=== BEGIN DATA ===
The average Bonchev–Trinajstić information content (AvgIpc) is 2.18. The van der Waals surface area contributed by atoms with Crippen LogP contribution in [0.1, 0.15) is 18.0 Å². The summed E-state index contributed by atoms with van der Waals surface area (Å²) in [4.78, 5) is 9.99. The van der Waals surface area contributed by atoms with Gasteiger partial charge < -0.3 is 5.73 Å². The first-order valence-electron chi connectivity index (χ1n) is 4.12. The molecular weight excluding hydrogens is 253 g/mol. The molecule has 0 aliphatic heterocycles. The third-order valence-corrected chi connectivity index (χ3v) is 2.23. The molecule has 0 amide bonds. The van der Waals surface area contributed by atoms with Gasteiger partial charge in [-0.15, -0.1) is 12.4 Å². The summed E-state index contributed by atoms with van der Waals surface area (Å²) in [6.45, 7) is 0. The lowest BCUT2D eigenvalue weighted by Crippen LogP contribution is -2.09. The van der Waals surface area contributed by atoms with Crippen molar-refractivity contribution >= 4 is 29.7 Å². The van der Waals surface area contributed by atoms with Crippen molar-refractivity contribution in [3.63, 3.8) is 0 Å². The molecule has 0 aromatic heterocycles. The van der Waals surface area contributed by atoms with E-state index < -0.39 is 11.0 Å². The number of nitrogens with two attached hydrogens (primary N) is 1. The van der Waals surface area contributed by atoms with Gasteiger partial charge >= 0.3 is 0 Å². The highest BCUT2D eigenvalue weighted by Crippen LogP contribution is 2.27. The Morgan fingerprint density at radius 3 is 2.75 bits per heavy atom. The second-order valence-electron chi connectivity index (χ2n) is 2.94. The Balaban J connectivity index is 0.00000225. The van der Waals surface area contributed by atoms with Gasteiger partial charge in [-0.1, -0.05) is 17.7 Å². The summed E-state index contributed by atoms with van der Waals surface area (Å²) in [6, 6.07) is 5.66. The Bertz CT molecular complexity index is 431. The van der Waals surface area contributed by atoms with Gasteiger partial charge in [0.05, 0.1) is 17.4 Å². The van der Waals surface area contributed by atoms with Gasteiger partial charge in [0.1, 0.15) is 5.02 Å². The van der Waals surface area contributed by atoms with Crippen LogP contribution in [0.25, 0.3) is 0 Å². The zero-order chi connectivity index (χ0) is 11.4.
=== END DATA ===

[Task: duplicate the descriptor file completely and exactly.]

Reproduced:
The average Bonchev–Trinajstić information content (AvgIpc) is 2.18. The van der Waals surface area contributed by atoms with Crippen LogP contribution in [0.1, 0.15) is 18.0 Å². The summed E-state index contributed by atoms with van der Waals surface area (Å²) in [4.78, 5) is 9.99. The van der Waals surface area contributed by atoms with Gasteiger partial charge < -0.3 is 5.73 Å². The first-order valence-electron chi connectivity index (χ1n) is 4.12. The molecular weight excluding hydrogens is 253 g/mol. The molecule has 0 aliphatic heterocycles. The third-order valence-corrected chi connectivity index (χ3v) is 2.23. The molecule has 0 amide bonds. The van der Waals surface area contributed by atoms with Gasteiger partial charge in [-0.15, -0.1) is 12.4 Å². The summed E-state index contributed by atoms with van der Waals surface area (Å²) in [6.45, 7) is 0. The lowest BCUT2D eigenvalue weighted by Crippen LogP contribution is -2.09. The van der Waals surface area contributed by atoms with Crippen molar-refractivity contribution >= 4 is 29.7 Å². The van der Waals surface area contributed by atoms with Crippen molar-refractivity contribution in [3.63, 3.8) is 0 Å². The molecule has 0 aromatic heterocycles. The van der Waals surface area contributed by atoms with E-state index < -0.39 is 11.0 Å². The number of nitrogens with two attached hydrogens (primary N) is 1. The van der Waals surface area contributed by atoms with Gasteiger partial charge >= 0.3 is 0 Å². The highest BCUT2D eigenvalue weighted by Crippen LogP contribution is 2.27. The Morgan fingerprint density at radius 3 is 2.75 bits per heavy atom. The second-order valence-electron chi connectivity index (χ2n) is 2.94. The Balaban J connectivity index is 0.00000225. The van der Waals surface area contributed by atoms with Gasteiger partial charge in [-0.1, -0.05) is 17.7 Å². The summed E-state index contributed by atoms with van der Waals surface area (Å²) in [6, 6.07) is 5.66. The Bertz CT molecular complexity index is 431. The van der Waals surface area contributed by atoms with Gasteiger partial charge in [0.05, 0.1) is 17.4 Å². The van der Waals surface area contributed by atoms with Gasteiger partial charge in [0.1, 0.15) is 5.02 Å². The van der Waals surface area contributed by atoms with Crippen LogP contribution in [0.25, 0.3) is 0 Å². The zero-order chi connectivity index (χ0) is 11.4.